Fanciful or faith, we are entirely captured by stories handed down to us that influence and inform our lives. Our Christian faith has our total attention. Fact or fiction, we have absolutely no idea. “Fact or fiction” is what the mind keeps asking again and again without any satisfaction when it is our heart and soul that calls it to life and lives it in faith; not for its validity but for its message for each of us at each interval, at every corner of our lives.

Are we “fools for Christ,” as St. Paul claims or are we, “turkeys for Christ” with a single vision and a desire to humbly stand in the rain and drown ourselves in God’s forgiveness and mercy? The final lyrics from the song, “The Fruits of This Creation” sing it best for us on this turkey day.

But first I share with you what I told the Christ King grade school children during our Tuesday prayer service.

“You combine all the ingredients of your life and mix it in a bowl that is you, your life. Cook it for 450 degrees for five hours and then see if your peaceful, content-full feeling is the same as God’s mercy and grace. To us today, I can say as adults, if that first taste is not God-worthy, then continue to bake, it’s probably the stuffing that’s stuffed us with abit too much of ourselves. Keep baking until you can truly offer a “Thanksgiving” worthy of God’s appetite.”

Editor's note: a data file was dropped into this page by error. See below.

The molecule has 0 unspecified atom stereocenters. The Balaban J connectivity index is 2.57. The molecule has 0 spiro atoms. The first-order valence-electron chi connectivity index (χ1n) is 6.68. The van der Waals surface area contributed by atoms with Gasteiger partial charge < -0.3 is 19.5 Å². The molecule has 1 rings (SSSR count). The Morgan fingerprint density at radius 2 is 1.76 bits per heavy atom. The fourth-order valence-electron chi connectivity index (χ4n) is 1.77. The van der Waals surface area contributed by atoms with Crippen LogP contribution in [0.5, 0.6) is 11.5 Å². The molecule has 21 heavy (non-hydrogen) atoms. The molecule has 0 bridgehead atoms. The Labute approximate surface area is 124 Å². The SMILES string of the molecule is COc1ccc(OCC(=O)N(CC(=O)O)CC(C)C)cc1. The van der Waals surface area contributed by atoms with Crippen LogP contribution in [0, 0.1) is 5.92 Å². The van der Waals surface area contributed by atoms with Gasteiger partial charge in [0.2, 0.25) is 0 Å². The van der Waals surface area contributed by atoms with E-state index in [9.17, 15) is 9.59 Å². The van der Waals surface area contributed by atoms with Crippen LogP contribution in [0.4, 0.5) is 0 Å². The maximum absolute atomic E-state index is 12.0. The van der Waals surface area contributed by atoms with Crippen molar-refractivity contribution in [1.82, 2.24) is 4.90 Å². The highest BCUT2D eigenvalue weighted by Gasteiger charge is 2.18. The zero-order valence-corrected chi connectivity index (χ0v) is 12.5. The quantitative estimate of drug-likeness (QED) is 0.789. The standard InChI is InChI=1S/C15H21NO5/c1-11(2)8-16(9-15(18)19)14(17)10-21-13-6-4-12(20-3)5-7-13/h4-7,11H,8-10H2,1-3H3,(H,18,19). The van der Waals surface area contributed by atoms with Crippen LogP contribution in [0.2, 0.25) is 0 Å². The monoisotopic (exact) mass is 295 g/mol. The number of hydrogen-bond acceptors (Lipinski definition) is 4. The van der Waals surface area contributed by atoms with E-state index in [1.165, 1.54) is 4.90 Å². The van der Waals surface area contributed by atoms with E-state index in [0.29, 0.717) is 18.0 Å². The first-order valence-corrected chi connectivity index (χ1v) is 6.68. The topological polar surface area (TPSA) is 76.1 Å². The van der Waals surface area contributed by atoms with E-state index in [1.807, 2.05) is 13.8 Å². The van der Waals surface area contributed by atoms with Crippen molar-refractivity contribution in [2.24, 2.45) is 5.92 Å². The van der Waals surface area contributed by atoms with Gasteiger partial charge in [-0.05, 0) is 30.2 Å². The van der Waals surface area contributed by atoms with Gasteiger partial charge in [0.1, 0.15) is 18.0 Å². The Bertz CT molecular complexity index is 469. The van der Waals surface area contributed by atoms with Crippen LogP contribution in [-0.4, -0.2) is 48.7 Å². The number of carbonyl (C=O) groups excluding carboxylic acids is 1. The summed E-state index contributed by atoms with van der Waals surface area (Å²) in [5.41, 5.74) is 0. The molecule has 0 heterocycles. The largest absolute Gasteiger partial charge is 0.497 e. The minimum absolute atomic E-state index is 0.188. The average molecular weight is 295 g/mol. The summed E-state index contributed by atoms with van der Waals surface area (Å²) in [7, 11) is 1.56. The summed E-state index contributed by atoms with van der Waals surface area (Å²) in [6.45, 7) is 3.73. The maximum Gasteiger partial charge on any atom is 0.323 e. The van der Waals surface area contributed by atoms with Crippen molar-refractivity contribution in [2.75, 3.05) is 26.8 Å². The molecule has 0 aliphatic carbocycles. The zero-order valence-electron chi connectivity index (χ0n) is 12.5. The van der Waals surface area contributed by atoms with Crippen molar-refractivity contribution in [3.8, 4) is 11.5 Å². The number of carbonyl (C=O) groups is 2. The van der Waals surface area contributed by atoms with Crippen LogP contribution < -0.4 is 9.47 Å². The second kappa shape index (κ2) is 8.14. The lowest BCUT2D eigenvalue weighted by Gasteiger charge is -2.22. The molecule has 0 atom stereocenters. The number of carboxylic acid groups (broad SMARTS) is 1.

The song’s lyrics conclude, “for the wonders that surround us, for the truths that will find us, most of all, {it’s} that love has found us.” Do you know how that song ends? It ends with, “Thanks be to God.”

Mary, Wedding at Cana, Prodigal Son, David, Apostles, Peter, Sarah, Elizabeth, Jonah and Zechariah

(red means excerpts from The Washington Post, please don’t sue me.)

Books by Fr. Joe Jagodensky, SDS. All available on Amazon.com
“Soulful Muse,”
inspirational reflections on the Catholic Church and U.S. culture
Living Faith’s Mysteries,”
inspirational reflections on the Christian seasons
of Advent/Christmas & Lent/Easter – a great seasonal gift
“Spiritual Wonderings and Wanderings,”
inspirational reflections on the Catholic Church and U.S. culture
“Letters From My Cats,”
a collection of letters written by my cats over twenty years
“Bowling Through Life’s Stages with a Christian perspective,”
Bowling as a metaphor for religion and growing up

About Rev. Joe Jagodensky, SDS.

A Roman Catholic priest since 1980 and a member of the Society of the Divine Savior (Salvatorians). www.Salvatorians.com. Six books on the Catholic church and U.S. culture are available on Amazon.com.